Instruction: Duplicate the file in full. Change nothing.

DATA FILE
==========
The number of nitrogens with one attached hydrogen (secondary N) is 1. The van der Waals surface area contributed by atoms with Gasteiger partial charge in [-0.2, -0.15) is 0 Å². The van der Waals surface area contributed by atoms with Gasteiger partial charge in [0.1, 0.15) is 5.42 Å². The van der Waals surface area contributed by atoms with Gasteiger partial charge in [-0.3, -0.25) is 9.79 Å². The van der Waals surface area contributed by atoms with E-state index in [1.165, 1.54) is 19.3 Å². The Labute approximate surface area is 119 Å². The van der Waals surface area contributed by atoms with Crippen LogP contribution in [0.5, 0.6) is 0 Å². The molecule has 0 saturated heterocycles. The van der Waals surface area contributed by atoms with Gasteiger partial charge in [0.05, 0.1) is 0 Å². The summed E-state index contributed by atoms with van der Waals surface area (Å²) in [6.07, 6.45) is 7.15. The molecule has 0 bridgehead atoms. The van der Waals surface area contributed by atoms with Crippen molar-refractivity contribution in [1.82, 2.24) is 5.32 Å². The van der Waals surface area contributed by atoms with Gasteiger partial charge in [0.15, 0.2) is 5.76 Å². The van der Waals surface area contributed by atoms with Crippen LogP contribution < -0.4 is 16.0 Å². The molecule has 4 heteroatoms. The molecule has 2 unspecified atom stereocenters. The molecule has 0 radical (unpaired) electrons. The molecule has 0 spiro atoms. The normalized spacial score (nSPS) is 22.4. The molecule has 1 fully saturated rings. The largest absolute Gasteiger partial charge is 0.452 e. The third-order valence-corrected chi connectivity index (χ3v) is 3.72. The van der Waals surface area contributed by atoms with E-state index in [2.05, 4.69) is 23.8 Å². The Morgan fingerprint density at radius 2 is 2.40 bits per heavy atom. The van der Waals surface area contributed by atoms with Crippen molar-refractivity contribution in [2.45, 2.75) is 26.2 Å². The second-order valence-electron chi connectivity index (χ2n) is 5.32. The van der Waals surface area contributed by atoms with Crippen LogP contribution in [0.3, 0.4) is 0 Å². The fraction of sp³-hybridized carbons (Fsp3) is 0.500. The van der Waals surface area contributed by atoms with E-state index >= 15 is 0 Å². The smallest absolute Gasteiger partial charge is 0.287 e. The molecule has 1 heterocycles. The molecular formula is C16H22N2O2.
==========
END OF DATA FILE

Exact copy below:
The number of nitrogens with one attached hydrogen (secondary N) is 1. The van der Waals surface area contributed by atoms with Gasteiger partial charge in [-0.2, -0.15) is 0 Å². The van der Waals surface area contributed by atoms with Gasteiger partial charge in [0.1, 0.15) is 5.42 Å². The van der Waals surface area contributed by atoms with Gasteiger partial charge in [-0.3, -0.25) is 9.79 Å². The van der Waals surface area contributed by atoms with E-state index in [1.165, 1.54) is 19.3 Å². The Labute approximate surface area is 119 Å². The van der Waals surface area contributed by atoms with Crippen LogP contribution in [0.5, 0.6) is 0 Å². The molecule has 0 saturated heterocycles. The van der Waals surface area contributed by atoms with Gasteiger partial charge in [0.05, 0.1) is 0 Å². The summed E-state index contributed by atoms with van der Waals surface area (Å²) in [6.07, 6.45) is 7.15. The molecule has 0 bridgehead atoms. The van der Waals surface area contributed by atoms with Crippen molar-refractivity contribution in [1.82, 2.24) is 5.32 Å². The van der Waals surface area contributed by atoms with Gasteiger partial charge in [0.15, 0.2) is 5.76 Å². The van der Waals surface area contributed by atoms with Crippen LogP contribution < -0.4 is 16.0 Å². The molecule has 4 heteroatoms. The molecule has 2 unspecified atom stereocenters. The molecule has 0 radical (unpaired) electrons. The molecule has 0 spiro atoms. The normalized spacial score (nSPS) is 22.4. The molecule has 1 fully saturated rings. The largest absolute Gasteiger partial charge is 0.452 e. The third-order valence-corrected chi connectivity index (χ3v) is 3.72. The van der Waals surface area contributed by atoms with E-state index in [2.05, 4.69) is 23.8 Å². The Morgan fingerprint density at radius 2 is 2.40 bits per heavy atom. The van der Waals surface area contributed by atoms with Crippen molar-refractivity contribution in [2.45, 2.75) is 26.2 Å². The second-order valence-electron chi connectivity index (χ2n) is 5.32. The van der Waals surface area contributed by atoms with Crippen LogP contribution in [0.3, 0.4) is 0 Å². The fraction of sp³-hybridized carbons (Fsp3) is 0.500. The van der Waals surface area contributed by atoms with E-state index >= 15 is 0 Å². The smallest absolute Gasteiger partial charge is 0.287 e. The molecule has 1 heterocycles. The molecular formula is C16H22N2O2.